We all know the feeling- you’ve been playing a great game, a game you love, and you finally made it to the end. You consider, for a while, going back and finishing all those little loose ends you left untied but instead your motivation to keep playing simply disappears, so you stop.

For linear games like Super Mario Bros. it’s never much of an issue, for open world games like Skyrim it can be a real annoyance, but for sandbox games like Minecraft, with no strict definition of beginning and end, the lack of motivation can be a huge hamper on your gaming experience. I’ve known people who started Minecraft full of enthusiasm only to stop playing mere hours into their first session once they realised there wasn’t anything driving them to continue. Knowing this, I’ve complied a list of things you can try to get yourself back into the swing of everyone’s favourite mining, crafting, zombie-killing survival game, even when that feeling of pointlessness begins to claw at your motivation.


That's a lot of dirt... why was I playing this game again?

That’s a lot of dirt… remind me again, what was the point of collecting it?


1. Set yourself goals.
It may seem an obvious one to some of you, but self motivation isn’t actually something that most people expect when it comes to playing video games. For the most part games are very good at spoon-feeding us tasks to complete and challenges to overcome; their ability to provide us with a sense of achievement is a big part of what makes video games so fun. Minecraft is not one of those games. Instead of being given a character with a backstory or a narrative lore detailing some epic quest, you are simply given the world and told to go play. It’s part of what makes Minecraft so fun, but it can also sap your motivation to continue playing, sometimes even right from the outset. Setting yourself goals can be an easy way to combat this feeling.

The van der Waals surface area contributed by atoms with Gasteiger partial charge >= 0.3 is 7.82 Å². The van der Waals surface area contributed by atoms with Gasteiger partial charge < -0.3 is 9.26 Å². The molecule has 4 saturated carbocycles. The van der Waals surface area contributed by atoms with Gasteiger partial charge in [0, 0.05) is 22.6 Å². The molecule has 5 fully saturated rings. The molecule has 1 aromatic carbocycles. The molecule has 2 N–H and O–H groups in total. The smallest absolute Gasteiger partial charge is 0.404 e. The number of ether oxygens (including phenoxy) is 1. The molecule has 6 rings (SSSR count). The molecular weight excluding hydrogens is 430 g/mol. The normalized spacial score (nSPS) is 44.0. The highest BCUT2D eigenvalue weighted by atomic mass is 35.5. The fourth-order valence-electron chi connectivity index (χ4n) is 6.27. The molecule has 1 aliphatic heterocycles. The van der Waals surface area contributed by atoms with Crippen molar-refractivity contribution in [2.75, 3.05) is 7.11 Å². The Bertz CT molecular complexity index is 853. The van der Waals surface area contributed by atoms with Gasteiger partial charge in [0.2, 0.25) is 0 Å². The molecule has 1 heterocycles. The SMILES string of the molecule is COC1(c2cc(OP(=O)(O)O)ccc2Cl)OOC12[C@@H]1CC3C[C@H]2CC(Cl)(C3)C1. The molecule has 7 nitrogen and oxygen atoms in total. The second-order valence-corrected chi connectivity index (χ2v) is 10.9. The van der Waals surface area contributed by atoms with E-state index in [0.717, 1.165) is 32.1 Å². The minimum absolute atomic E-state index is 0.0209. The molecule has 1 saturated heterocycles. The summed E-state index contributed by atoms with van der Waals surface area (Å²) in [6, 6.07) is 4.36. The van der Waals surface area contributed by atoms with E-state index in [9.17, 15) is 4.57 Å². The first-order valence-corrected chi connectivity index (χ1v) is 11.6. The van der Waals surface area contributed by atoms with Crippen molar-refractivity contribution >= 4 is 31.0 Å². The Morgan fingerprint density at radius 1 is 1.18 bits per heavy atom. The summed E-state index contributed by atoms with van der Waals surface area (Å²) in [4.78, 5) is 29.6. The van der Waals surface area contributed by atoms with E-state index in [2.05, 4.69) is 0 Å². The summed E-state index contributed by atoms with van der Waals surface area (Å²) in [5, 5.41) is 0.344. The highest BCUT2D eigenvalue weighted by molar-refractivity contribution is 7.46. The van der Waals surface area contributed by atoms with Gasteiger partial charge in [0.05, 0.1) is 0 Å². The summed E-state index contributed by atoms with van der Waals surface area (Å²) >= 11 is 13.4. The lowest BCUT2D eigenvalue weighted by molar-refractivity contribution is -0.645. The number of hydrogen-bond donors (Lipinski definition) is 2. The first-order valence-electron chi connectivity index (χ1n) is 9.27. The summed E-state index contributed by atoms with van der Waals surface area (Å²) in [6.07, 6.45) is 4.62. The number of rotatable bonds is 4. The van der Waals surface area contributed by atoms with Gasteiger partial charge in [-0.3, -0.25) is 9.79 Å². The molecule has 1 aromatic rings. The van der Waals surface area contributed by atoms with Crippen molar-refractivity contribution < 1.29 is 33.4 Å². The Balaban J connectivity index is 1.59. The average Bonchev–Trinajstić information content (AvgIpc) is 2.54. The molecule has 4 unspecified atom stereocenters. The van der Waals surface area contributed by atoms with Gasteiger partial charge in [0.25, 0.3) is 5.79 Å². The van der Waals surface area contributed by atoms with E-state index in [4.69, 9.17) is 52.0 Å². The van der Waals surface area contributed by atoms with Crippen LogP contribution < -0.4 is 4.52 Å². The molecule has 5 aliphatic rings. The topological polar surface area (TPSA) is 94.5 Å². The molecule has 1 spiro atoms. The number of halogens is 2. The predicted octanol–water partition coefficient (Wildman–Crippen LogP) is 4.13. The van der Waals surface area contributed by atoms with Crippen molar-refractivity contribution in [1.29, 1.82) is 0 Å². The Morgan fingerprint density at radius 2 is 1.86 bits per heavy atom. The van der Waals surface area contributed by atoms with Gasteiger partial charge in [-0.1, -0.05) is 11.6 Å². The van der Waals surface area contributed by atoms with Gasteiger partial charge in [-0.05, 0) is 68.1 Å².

To-do list

Let’s see… To do list: find gold; craft crown; become king of Minecraft. Sounds good.

A goal can be as simple as building a shelter, finding a village or crafting a diamond pickaxe; these kinds of small goals are important for driving yourself from one task to another, and are a necessary part of the game, but they tend to be pretty quick and easy to complete, and don’t often serve to maintain your interest in the game. In this case you should look, instead, for a different kind of goal: an end-goal, something that all those other little goals build up to and help you work towards. It’s best if these goals are flexible, that way if you finish them earlier than expected and want to keep going you can shift it a little bit. A great example would be the goal of building a grand castle, but maybe when you’re done you can add a little village for it to rule over. Setting yourself ultimate goals like these either is something that’s often overlooked, but it can often be of the utmost importance to feel like you’re working for something rather than just digging a hole for more digging.


2. Play with friends.
I’ve said it time and time again: games are always better with a friend. Make it two friends and that’s even better, make it three friends and you’re golden. Minecraft is no exception to this, and if you’ve only ever gone on solo missions to its blocky forests and fields then you are missing out on what I consider to be 90% of what makes Minecraft fun. Venturing into a cave can be less intimidating with a buddy to back you up, and the sense of companionship you get while working together to build something is often worth more than the finished product itself.